Next Article in Journal
Pseudomonas aeruginosa Keratitis: Protease IV and PASP as Corneal Virulence Mediators
Previous Article in Journal
Plant Tissue Localization and Morphological Conversion of Azospirillum brasilense upon Initial Interaction with Allium cepa L.

Microorganisms 2019, 7(9), 280; https://doi.org/10.3390/microorganisms7090280

Article
Disinfectant Susceptibility of Biofilm Formed by Listeria monocytogenes under Selected Environmental Conditions
1
Department of Microbiology, Nicolaus Copernicus University in Toruń, L. Rydygier Collegium Medicum in Bydgoszcz, 9 M. Skłodowska-Curie St., 85-094 Bydgoszcz, Poland
2
Department of Food Hygiene and Consumer Health, Wrocław University of Environmental and Life Sciences, 31 C.K. Norwida St., 50-375 Wrocław, Poland
3
Department of Theoretical Foundations of Biomedical Sciences and Medical Computer Science, Nicolaus Copernicus University in Toruń, L. Rydygier Collegium Medicum in Bydgoszcz, 9 M. Skłodowska-Curie St., 85-094 Bydgoszcz, Poland
4
Faculty of Telecommunication, Information Technology and Electrical Engineering, Institute of Telecommunications and Computer Science, UTP University of Science and Technology, Al. prof. S. Kaliskiego 7, 85-796 Bydgoszcz, Poland
*
Author to whom correspondence should be addressed.
Received: 13 July 2019 / Accepted: 19 August 2019 / Published: 21 August 2019

Abstract

:
Listeria monocytogenes is a one of the most important food-borne pathogens. Its ability to form biofilm contributes to increased resistance to disinfectants and inefficient disinfection, posing a serious threat for the food industry, and in the end the consumer. The aim of this study was the comparison of the biofilm formation ability of L. monocytogenes strains on stainless steel, under different environmental conditions (temperature, pH, NaCl concentration, nutrients availability), and the assessment of biofilm susceptibility to disinfectants. The bactericidal activity of four disinfectants in two concentrations (100% and 50% of working solution) against biofilm was conducted on four clinical strains, four strains isolated from food and one reference strain ATCC 19111. It was found that biofilm susceptibility to disinfectants was influenced by environmental conditions. Biofilm susceptibility correlated with the decrease of temperature, pH, nutrients availability and salinity of the environment. The least sensitive to disinfectants was biofilm produced at pH = 4 (the bacterial number ranged from 0.25 log CFU × cm−2 to 1.72 log CFU × cm−2) whereas the most sensitive was biofilm produced at pH = 9 (5.16 log CFU × cm−2 to 7.84 log CFU × cm−2). Quatosept was the most effective disinfectant, regardless of the conditions. In conclusion, biofilm susceptibility to disinfectants is strain-dependent and is affected by environmental conditions.
Keywords:
L. monocytogenes; biofilm formation; biofilm resistance; disinfectants; stainless steel; environmental conditions

1. Introduction

Listeria monocytogenes is a Gram-positive, non-spore forming, rod-shaped bacterium, widespread in the environment. The major source of human infections is food, especially RTE (ready-to-eat) food not requiring heating before consumption [1,2]. In 2017, 2480 confirmed cases of invasive listeriosis, including 227 deaths, were reported in the European Union [3]. The most frequently implicated in infected RTE food were fish products (6.2%) and meat products (2.5%) [3].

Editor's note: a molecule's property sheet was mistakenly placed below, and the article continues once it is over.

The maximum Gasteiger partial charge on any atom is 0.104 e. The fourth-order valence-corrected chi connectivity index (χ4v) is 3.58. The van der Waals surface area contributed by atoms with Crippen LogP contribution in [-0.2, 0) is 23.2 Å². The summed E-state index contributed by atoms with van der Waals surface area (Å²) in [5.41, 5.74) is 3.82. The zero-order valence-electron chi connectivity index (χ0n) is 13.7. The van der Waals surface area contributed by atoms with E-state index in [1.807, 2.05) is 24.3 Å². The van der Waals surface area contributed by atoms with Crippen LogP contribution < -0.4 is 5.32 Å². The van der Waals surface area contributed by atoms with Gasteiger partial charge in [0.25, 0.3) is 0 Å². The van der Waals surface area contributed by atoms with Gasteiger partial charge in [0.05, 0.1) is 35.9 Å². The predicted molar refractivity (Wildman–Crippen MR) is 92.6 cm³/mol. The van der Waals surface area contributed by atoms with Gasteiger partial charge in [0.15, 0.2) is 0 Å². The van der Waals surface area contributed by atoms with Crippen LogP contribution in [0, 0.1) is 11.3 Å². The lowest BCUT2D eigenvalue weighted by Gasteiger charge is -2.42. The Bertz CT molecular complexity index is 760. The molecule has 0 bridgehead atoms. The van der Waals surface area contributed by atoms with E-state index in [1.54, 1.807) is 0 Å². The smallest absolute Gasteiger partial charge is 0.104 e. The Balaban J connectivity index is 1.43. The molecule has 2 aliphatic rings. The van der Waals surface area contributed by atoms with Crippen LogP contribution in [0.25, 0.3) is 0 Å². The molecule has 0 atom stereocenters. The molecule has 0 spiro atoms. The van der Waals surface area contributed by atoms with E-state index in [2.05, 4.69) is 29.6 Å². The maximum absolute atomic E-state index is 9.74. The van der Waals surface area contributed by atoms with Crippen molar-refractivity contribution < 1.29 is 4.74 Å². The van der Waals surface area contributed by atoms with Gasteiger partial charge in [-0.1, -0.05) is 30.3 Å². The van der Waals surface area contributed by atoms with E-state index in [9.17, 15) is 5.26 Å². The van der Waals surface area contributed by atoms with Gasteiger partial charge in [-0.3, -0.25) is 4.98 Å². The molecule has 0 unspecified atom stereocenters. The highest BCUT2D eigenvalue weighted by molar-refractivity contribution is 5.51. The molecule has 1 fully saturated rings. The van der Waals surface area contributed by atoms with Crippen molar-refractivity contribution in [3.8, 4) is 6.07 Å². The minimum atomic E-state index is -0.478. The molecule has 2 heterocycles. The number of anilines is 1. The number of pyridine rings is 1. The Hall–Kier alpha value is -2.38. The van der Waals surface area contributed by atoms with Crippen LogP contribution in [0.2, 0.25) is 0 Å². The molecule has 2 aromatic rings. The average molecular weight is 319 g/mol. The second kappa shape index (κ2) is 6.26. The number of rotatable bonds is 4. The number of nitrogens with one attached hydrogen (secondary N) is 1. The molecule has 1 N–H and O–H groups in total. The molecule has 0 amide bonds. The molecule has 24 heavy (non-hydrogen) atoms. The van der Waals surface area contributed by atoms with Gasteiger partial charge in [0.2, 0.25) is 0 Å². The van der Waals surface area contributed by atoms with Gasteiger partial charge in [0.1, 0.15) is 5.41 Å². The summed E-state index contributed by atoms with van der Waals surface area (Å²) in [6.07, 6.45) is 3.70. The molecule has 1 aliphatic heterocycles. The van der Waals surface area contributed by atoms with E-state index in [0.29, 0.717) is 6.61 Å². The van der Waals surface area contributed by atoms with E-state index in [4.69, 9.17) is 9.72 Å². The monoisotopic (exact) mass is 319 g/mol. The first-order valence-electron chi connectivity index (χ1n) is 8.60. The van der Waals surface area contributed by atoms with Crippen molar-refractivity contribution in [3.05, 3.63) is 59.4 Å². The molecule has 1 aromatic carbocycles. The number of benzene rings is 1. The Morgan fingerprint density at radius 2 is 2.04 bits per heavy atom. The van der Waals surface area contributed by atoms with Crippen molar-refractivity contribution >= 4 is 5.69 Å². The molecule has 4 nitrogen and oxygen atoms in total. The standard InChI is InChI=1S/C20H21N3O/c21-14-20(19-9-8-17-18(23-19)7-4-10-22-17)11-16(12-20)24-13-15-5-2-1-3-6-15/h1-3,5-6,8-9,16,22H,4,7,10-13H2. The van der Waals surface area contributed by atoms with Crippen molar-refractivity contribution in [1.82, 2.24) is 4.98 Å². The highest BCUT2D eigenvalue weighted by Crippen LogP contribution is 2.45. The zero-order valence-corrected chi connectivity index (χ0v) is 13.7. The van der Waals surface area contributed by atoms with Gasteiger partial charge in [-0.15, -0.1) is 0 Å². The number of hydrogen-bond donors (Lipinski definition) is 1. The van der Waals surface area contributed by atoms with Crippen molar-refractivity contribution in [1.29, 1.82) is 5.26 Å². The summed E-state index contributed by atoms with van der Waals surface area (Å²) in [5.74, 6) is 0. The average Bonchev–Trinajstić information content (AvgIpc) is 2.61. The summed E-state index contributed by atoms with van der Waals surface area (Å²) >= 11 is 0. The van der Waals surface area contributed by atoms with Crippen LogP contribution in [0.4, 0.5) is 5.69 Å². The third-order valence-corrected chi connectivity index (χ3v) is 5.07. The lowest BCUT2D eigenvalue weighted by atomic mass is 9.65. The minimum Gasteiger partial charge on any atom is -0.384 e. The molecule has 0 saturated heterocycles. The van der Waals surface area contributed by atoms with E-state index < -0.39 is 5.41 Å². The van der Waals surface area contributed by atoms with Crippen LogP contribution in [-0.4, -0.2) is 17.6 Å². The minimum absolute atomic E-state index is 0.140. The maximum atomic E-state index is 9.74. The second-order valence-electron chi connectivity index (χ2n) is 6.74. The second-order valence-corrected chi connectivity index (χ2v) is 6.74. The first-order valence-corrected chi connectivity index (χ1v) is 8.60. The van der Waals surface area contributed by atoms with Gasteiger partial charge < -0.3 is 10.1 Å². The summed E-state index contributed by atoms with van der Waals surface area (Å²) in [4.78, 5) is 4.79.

One of the major causes of food contamination with L. monocytogenes is its ability to form biofilm and to survive under adverse environmental conditions [4,5]. Biofilm is a self-regulating, integrated, thin structure made up of one or more species of bacteria, encased in a self-produced extracellular matrix [4]. Bacteria of the Listeria genus are capable of producing biofilm on various surfaces, including polypropylene, stainless steel and glass. The ability to produce biofilm depends on many factors: the type of surface, the type and physiological state of bacteria, the existence of other biofilms on a given surface, etc., [6]. It has been shown that the presence of by-products during food production, including meat juice, pork serum and/or fat, stimulates the formation of biofilms [7]. The multilayered structure of biofilm facilitates access to nutrients and the removal of metabolites, while it hinders access of biocides to deeper biofilm layers [8]. Bacteria in such a community are much more resistant to stress conditions, antimicrobials and disinfectants compared with the planktonic cells [9]. Temporary lack of hygiene or ineffective disinfection in the food processing facility enable colonization of working surfaces by the pathogen and it’s transmission to the food [4,10]. L. monocytogenes was detected on food-processing equipment (gasket, knives, tables, cutting machines, conveyor belts) as well as on floors and walls [10]. The most frequently used disinfectants include chlorine-based disinfectants, iodophors, oxidizing agents, alcohols, surfactants, quaternary ammonium compounds, organic and inorganic acids [11]. Biofilm eradication efficacy based on cleaning and disinfection depends on complexity and thickness of biofilm layers and the surface type. It has been shown that stainless steel is non-porous and corrosion-resistant, and that the cleanability and disinfectability of such surfaces are significantly better than polymers [12]. Bacteria adhere more quickly to damaged surfaces, i.e., scratches and crevices, in which water and nutrients accumulate. In addition, bacteria in these niches are protected against cleaning and disinfection [10].